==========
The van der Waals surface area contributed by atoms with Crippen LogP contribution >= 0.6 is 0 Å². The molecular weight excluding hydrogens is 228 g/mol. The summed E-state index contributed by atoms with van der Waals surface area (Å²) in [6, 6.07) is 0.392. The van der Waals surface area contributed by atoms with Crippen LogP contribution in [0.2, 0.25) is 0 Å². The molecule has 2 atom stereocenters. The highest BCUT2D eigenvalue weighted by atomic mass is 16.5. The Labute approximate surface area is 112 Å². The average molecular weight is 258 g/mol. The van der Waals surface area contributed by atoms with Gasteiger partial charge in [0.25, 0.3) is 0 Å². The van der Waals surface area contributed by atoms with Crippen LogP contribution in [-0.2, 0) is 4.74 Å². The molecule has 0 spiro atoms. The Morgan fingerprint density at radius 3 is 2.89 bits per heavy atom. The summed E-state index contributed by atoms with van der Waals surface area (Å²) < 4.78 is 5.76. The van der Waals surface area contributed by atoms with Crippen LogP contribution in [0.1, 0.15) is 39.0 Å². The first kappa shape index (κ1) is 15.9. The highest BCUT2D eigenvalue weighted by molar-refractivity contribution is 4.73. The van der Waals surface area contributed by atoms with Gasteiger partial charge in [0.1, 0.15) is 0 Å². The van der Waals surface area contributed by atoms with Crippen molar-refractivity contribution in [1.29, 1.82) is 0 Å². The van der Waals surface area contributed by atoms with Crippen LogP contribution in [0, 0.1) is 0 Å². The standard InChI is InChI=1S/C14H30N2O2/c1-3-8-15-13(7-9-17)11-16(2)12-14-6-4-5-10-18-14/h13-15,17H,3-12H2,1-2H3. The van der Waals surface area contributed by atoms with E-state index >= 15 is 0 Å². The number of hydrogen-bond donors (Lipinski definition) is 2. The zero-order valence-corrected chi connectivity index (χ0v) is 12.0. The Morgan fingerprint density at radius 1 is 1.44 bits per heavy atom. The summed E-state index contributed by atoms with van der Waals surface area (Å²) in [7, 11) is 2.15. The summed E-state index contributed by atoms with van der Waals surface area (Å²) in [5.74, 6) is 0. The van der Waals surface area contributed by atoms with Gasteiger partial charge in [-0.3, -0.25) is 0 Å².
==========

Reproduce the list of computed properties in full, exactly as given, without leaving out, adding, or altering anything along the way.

The van der Waals surface area contributed by atoms with Crippen LogP contribution >= 0.6 is 0 Å². The molecular weight excluding hydrogens is 228 g/mol. The summed E-state index contributed by atoms with van der Waals surface area (Å²) in [6, 6.07) is 0.392. The van der Waals surface area contributed by atoms with Crippen LogP contribution in [0.2, 0.25) is 0 Å². The molecule has 2 atom stereocenters. The highest BCUT2D eigenvalue weighted by atomic mass is 16.5. The Labute approximate surface area is 112 Å². The average molecular weight is 258 g/mol. The van der Waals surface area contributed by atoms with Gasteiger partial charge in [0.25, 0.3) is 0 Å². The van der Waals surface area contributed by atoms with Crippen LogP contribution in [-0.2, 0) is 4.74 Å². The molecule has 0 spiro atoms. The Morgan fingerprint density at radius 3 is 2.89 bits per heavy atom. The summed E-state index contributed by atoms with van der Waals surface area (Å²) < 4.78 is 5.76. The van der Waals surface area contributed by atoms with Crippen LogP contribution in [0.1, 0.15) is 39.0 Å². The first kappa shape index (κ1) is 15.9. The highest BCUT2D eigenvalue weighted by molar-refractivity contribution is 4.73. The van der Waals surface area contributed by atoms with Gasteiger partial charge in [0.1, 0.15) is 0 Å². The van der Waals surface area contributed by atoms with Crippen molar-refractivity contribution in [1.29, 1.82) is 0 Å². The van der Waals surface area contributed by atoms with Crippen LogP contribution in [0, 0.1) is 0 Å². The standard InChI is InChI=1S/C14H30N2O2/c1-3-8-15-13(7-9-17)11-16(2)12-14-6-4-5-10-18-14/h13-15,17H,3-12H2,1-2H3. The van der Waals surface area contributed by atoms with E-state index >= 15 is 0 Å². The number of hydrogen-bond donors (Lipinski definition) is 2. The zero-order valence-corrected chi connectivity index (χ0v) is 12.0. The Morgan fingerprint density at radius 1 is 1.44 bits per heavy atom. The summed E-state index contributed by atoms with van der Waals surface area (Å²) in [7, 11) is 2.15. The summed E-state index contributed by atoms with van der Waals surface area (Å²) in [5.74, 6) is 0. The van der Waals surface area contributed by atoms with Gasteiger partial charge in [-0.3, -0.25) is 0 Å².